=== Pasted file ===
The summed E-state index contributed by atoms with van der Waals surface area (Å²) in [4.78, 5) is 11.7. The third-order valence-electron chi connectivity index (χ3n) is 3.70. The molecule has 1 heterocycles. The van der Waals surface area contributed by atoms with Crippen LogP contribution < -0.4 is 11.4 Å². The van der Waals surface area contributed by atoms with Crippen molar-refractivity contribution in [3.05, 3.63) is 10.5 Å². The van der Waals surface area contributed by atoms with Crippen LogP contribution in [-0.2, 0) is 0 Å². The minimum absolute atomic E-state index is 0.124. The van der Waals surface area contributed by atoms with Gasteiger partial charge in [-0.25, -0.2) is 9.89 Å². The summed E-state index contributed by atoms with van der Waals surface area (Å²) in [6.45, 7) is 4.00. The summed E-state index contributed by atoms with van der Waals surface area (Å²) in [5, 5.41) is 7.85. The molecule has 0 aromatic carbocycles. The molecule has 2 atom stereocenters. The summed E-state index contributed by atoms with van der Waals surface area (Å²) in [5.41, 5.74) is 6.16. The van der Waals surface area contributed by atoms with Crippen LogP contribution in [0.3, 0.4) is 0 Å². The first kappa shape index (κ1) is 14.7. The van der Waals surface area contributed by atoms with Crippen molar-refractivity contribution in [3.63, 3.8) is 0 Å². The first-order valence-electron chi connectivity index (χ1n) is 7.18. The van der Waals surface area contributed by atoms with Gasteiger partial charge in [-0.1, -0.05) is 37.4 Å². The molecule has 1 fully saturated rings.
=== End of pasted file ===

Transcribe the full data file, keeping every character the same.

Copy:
The summed E-state index contributed by atoms with van der Waals surface area (Å²) in [4.78, 5) is 11.7. The third-order valence-electron chi connectivity index (χ3n) is 3.70. The molecule has 1 heterocycles. The van der Waals surface area contributed by atoms with Crippen LogP contribution < -0.4 is 11.4 Å². The van der Waals surface area contributed by atoms with Crippen molar-refractivity contribution in [3.05, 3.63) is 10.5 Å². The van der Waals surface area contributed by atoms with Crippen LogP contribution in [-0.2, 0) is 0 Å². The minimum absolute atomic E-state index is 0.124. The van der Waals surface area contributed by atoms with Gasteiger partial charge in [-0.25, -0.2) is 9.89 Å². The summed E-state index contributed by atoms with van der Waals surface area (Å²) in [6.45, 7) is 4.00. The summed E-state index contributed by atoms with van der Waals surface area (Å²) in [5, 5.41) is 7.85. The molecule has 0 aromatic carbocycles. The molecule has 2 atom stereocenters. The summed E-state index contributed by atoms with van der Waals surface area (Å²) in [5.41, 5.74) is 6.16. The van der Waals surface area contributed by atoms with Crippen LogP contribution in [0.3, 0.4) is 0 Å². The first kappa shape index (κ1) is 14.7. The van der Waals surface area contributed by atoms with Crippen molar-refractivity contribution in [3.63, 3.8) is 0 Å². The first-order valence-electron chi connectivity index (χ1n) is 7.18. The van der Waals surface area contributed by atoms with Gasteiger partial charge in [-0.1, -0.05) is 37.4 Å². The molecule has 1 fully saturated rings.